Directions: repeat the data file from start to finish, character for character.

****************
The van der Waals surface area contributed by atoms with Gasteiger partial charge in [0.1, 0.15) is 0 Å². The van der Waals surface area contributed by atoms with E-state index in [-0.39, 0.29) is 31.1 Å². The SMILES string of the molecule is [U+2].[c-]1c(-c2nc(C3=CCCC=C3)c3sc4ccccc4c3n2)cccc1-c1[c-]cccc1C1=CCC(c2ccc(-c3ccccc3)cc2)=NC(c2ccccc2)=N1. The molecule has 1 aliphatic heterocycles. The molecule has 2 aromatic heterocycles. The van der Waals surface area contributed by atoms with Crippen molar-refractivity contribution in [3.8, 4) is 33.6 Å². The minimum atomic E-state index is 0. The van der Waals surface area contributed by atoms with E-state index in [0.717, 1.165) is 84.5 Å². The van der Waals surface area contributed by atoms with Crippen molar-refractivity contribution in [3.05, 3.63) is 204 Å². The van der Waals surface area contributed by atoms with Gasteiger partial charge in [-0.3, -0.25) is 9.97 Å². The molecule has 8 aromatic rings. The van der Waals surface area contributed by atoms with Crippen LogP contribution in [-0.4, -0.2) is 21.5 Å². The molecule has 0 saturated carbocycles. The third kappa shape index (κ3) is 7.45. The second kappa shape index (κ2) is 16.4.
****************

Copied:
The van der Waals surface area contributed by atoms with Gasteiger partial charge in [0.1, 0.15) is 0 Å². The van der Waals surface area contributed by atoms with E-state index in [-0.39, 0.29) is 31.1 Å². The SMILES string of the molecule is [U+2].[c-]1c(-c2nc(C3=CCCC=C3)c3sc4ccccc4c3n2)cccc1-c1[c-]cccc1C1=CCC(c2ccc(-c3ccccc3)cc2)=NC(c2ccccc2)=N1. The molecule has 1 aliphatic heterocycles. The molecule has 2 aromatic heterocycles. The van der Waals surface area contributed by atoms with Crippen molar-refractivity contribution in [3.8, 4) is 33.6 Å². The minimum atomic E-state index is 0. The van der Waals surface area contributed by atoms with E-state index in [0.717, 1.165) is 84.5 Å². The van der Waals surface area contributed by atoms with Crippen molar-refractivity contribution in [3.05, 3.63) is 204 Å². The van der Waals surface area contributed by atoms with Gasteiger partial charge in [-0.3, -0.25) is 9.97 Å². The molecule has 8 aromatic rings. The van der Waals surface area contributed by atoms with Crippen LogP contribution in [-0.4, -0.2) is 21.5 Å². The molecule has 0 saturated carbocycles. The third kappa shape index (κ3) is 7.45. The second kappa shape index (κ2) is 16.4.